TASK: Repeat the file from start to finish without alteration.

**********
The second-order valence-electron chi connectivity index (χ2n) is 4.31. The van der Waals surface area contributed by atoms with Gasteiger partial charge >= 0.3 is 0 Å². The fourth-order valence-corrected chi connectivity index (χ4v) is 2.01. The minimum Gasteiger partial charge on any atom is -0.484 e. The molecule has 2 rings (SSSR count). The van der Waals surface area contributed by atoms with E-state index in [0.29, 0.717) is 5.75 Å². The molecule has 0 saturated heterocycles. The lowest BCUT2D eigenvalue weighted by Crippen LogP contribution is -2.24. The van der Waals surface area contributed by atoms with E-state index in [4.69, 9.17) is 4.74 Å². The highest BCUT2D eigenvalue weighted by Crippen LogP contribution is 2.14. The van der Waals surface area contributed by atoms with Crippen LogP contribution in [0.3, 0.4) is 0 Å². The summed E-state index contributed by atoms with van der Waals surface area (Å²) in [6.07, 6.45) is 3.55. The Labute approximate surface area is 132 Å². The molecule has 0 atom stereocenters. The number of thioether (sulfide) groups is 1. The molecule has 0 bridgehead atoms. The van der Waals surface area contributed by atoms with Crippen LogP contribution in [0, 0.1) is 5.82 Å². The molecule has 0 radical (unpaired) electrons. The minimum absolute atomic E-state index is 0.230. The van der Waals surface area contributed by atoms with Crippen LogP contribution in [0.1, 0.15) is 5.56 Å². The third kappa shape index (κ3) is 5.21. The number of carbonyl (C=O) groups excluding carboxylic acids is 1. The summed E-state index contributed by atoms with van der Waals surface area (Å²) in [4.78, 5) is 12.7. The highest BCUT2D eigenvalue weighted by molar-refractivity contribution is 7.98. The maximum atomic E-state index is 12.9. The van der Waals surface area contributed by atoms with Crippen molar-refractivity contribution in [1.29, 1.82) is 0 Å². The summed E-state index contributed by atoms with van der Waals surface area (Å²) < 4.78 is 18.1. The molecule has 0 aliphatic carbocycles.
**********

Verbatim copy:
The second-order valence-electron chi connectivity index (χ2n) is 4.31. The van der Waals surface area contributed by atoms with Gasteiger partial charge >= 0.3 is 0 Å². The fourth-order valence-corrected chi connectivity index (χ4v) is 2.01. The minimum Gasteiger partial charge on any atom is -0.484 e. The molecule has 2 rings (SSSR count). The van der Waals surface area contributed by atoms with E-state index in [0.29, 0.717) is 5.75 Å². The molecule has 0 saturated heterocycles. The lowest BCUT2D eigenvalue weighted by Crippen LogP contribution is -2.24. The van der Waals surface area contributed by atoms with E-state index in [4.69, 9.17) is 4.74 Å². The highest BCUT2D eigenvalue weighted by Crippen LogP contribution is 2.14. The van der Waals surface area contributed by atoms with Crippen LogP contribution in [0.3, 0.4) is 0 Å². The summed E-state index contributed by atoms with van der Waals surface area (Å²) in [6.07, 6.45) is 3.55. The Labute approximate surface area is 132 Å². The molecule has 0 atom stereocenters. The number of thioether (sulfide) groups is 1. The molecule has 0 bridgehead atoms. The van der Waals surface area contributed by atoms with Crippen LogP contribution in [0, 0.1) is 5.82 Å². The molecule has 0 radical (unpaired) electrons. The minimum absolute atomic E-state index is 0.230. The van der Waals surface area contributed by atoms with Crippen LogP contribution in [0.1, 0.15) is 5.56 Å². The third kappa shape index (κ3) is 5.21. The number of carbonyl (C=O) groups excluding carboxylic acids is 1. The summed E-state index contributed by atoms with van der Waals surface area (Å²) in [4.78, 5) is 12.7. The highest BCUT2D eigenvalue weighted by molar-refractivity contribution is 7.98. The maximum atomic E-state index is 12.9. The van der Waals surface area contributed by atoms with Crippen molar-refractivity contribution in [1.29, 1.82) is 0 Å². The summed E-state index contributed by atoms with van der Waals surface area (Å²) < 4.78 is 18.1. The molecule has 0 aliphatic carbocycles.